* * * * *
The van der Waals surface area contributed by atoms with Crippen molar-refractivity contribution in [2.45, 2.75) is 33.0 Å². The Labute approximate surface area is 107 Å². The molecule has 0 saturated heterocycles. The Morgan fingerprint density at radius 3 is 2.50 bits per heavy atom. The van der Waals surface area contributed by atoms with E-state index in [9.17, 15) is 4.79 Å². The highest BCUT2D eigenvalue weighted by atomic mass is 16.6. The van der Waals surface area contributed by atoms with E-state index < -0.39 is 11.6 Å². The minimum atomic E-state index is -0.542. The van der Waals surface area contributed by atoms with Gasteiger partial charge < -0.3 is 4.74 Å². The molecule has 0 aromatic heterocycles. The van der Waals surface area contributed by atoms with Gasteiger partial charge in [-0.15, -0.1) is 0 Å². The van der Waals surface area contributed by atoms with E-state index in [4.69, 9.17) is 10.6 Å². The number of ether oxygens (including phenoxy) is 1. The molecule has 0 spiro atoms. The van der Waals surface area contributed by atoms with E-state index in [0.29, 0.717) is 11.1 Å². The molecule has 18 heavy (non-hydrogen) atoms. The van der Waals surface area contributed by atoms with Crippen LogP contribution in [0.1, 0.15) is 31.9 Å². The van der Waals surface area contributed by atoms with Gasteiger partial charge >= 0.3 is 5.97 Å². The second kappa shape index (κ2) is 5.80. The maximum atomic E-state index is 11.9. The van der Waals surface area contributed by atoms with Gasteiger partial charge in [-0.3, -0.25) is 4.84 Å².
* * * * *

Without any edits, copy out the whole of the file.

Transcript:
The van der Waals surface area contributed by atoms with Crippen molar-refractivity contribution in [2.45, 2.75) is 33.0 Å². The Labute approximate surface area is 107 Å². The molecule has 0 saturated heterocycles. The Morgan fingerprint density at radius 3 is 2.50 bits per heavy atom. The van der Waals surface area contributed by atoms with E-state index in [9.17, 15) is 4.79 Å². The highest BCUT2D eigenvalue weighted by atomic mass is 16.6. The van der Waals surface area contributed by atoms with E-state index < -0.39 is 11.6 Å². The minimum atomic E-state index is -0.542. The van der Waals surface area contributed by atoms with Gasteiger partial charge < -0.3 is 4.74 Å². The molecule has 0 aromatic heterocycles. The van der Waals surface area contributed by atoms with Gasteiger partial charge in [-0.15, -0.1) is 0 Å². The van der Waals surface area contributed by atoms with E-state index in [4.69, 9.17) is 10.6 Å². The number of ether oxygens (including phenoxy) is 1. The molecule has 0 spiro atoms. The van der Waals surface area contributed by atoms with E-state index in [0.29, 0.717) is 11.1 Å². The molecule has 18 heavy (non-hydrogen) atoms. The van der Waals surface area contributed by atoms with Crippen LogP contribution in [0.1, 0.15) is 31.9 Å². The van der Waals surface area contributed by atoms with Gasteiger partial charge >= 0.3 is 5.97 Å². The second kappa shape index (κ2) is 5.80. The maximum atomic E-state index is 11.9. The van der Waals surface area contributed by atoms with Gasteiger partial charge in [-0.3, -0.25) is 4.84 Å².